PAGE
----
• The weather – batteries operate the best in the heat. Cold weather reduces the flow of electrons and so you will often find that your range is slightly less during the winter months.
  • The vehicle weight – the heavier the vehicle the more energy that is required to move it so the more passengers and heavier load you have in the boot the lower your range will be.
  • Use of heating, air condition and other non-essential features – using the heating or air conditioning systems uses additional power from the battery and so you might see an impact on the mileage range. However, this will be minimal and the use of radio, lights wipers etc will have normally have no visible impact.
  • The condition of the vehicle -

We recommend still carrying your usual passengers/load, as well as using features like the air conditioning as normal as these will not have a large impact on your range.

The thing that will have one of the largest impacts is your driving style so if you’re particularly heavy on the accelerator or late on the brake then we’d suggest trying to alter this to a smoother driving style.

Are You Ready for Electric?

We hope that we’ve helped to alleviate some of the concerns you might have had about purchasing an electric vehicle with the above article but if you do have any further questions please give us a call on 01722 322 888 and we’d be happy to answer them.

Making the jump to electric is a big change, but as the automotive vehicle industry as a whole shifts towards electric motors we’ll see more and more innovative technology widely available to help reduce any inconveniences caused by the change.

When deciding if electric is the right choice for you or your business there are a number of factors you’ll need to weigh up from what kind of mileage you do, how you will charge the vehicle, the cost and financial benefits you’ll be eligible for to name a few.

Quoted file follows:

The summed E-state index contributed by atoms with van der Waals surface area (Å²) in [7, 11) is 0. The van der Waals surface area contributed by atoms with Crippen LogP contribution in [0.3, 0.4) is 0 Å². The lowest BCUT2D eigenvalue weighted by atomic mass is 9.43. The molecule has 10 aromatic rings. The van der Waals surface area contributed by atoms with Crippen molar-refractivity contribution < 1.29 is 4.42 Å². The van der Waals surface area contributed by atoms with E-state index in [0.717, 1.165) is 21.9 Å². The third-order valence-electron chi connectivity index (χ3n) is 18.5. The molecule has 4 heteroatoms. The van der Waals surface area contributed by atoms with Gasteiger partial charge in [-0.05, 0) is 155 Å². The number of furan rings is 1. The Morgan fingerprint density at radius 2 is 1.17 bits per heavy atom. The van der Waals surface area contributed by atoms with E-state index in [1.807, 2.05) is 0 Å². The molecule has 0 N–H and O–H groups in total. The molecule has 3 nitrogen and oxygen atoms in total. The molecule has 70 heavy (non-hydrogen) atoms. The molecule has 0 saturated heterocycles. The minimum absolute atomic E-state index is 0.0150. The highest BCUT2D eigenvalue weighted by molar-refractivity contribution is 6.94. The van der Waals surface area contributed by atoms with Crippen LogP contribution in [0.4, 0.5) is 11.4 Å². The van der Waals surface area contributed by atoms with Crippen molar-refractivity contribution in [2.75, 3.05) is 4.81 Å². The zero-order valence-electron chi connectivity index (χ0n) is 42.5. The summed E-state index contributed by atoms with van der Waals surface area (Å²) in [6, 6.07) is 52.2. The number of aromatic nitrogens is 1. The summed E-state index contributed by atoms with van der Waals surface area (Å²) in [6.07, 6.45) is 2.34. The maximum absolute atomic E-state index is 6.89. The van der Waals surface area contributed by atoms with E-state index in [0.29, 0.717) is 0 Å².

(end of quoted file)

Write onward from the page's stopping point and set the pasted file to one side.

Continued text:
If you’re looking at a business fleet and beginning the journey towards electrifying it then there are similar considerations you’ll want to take into account, like how convenient it will be for your drivers to charge the vehicles at home or whether you’ll also want to install chargers at the business address, how you’ll manage the concerns of drivers over the mileage range and what kind of cost purchasing or leasing electric vehicles will have compared to other fuel types.

There are pros and cons to all fuel types though and if you would like to discuss your options then just get in touch and we’d be happy to help.

There are a lot of benefits to EVs and we’ve got a guide that explores them all. We’ve also taken a look at the benefits of a hybrid vehicle in case you’re considering a hybrid before making the switch to fully electric.

If you’d like to find out more information on electric vehicles then take a look at this helpful guide we’ve put together here or this one for hybrids. There’s also the article we mentioned earlier on charging as well as our dedicated Pod Point page which will give you more information about home charging.

You can always call us as well on 01722 322 888 if you have any questions or want to discuss anything we’ve explored in the article above further.